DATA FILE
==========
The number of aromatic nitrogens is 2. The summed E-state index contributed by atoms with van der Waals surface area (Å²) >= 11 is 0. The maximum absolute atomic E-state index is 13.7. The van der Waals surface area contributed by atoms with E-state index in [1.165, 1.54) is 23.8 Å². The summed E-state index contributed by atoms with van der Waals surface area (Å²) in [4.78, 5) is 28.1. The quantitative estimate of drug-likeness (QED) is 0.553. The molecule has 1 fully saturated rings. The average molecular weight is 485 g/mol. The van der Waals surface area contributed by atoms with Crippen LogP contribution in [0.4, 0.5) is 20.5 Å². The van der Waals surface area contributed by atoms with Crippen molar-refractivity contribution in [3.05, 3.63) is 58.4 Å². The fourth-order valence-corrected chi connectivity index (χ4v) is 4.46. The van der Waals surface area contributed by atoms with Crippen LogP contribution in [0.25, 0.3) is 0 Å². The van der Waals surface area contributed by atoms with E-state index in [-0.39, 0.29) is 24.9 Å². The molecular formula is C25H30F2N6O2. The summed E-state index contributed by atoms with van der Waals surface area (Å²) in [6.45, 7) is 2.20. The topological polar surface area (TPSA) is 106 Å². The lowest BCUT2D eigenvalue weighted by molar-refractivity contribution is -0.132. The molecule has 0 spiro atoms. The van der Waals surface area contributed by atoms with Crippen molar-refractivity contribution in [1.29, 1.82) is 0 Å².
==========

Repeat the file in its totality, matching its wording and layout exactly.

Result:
The number of aromatic nitrogens is 2. The summed E-state index contributed by atoms with van der Waals surface area (Å²) >= 11 is 0. The maximum absolute atomic E-state index is 13.7. The van der Waals surface area contributed by atoms with E-state index in [1.165, 1.54) is 23.8 Å². The summed E-state index contributed by atoms with van der Waals surface area (Å²) in [4.78, 5) is 28.1. The quantitative estimate of drug-likeness (QED) is 0.553. The molecule has 1 fully saturated rings. The average molecular weight is 485 g/mol. The van der Waals surface area contributed by atoms with Crippen LogP contribution in [0.4, 0.5) is 20.5 Å². The van der Waals surface area contributed by atoms with Crippen molar-refractivity contribution in [3.05, 3.63) is 58.4 Å². The fourth-order valence-corrected chi connectivity index (χ4v) is 4.46. The van der Waals surface area contributed by atoms with Crippen LogP contribution in [0.25, 0.3) is 0 Å². The van der Waals surface area contributed by atoms with E-state index in [-0.39, 0.29) is 24.9 Å². The molecular formula is C25H30F2N6O2. The summed E-state index contributed by atoms with van der Waals surface area (Å²) in [6.45, 7) is 2.20. The topological polar surface area (TPSA) is 106 Å². The lowest BCUT2D eigenvalue weighted by molar-refractivity contribution is -0.132. The molecule has 0 spiro atoms. The van der Waals surface area contributed by atoms with Crippen molar-refractivity contribution in [1.29, 1.82) is 0 Å².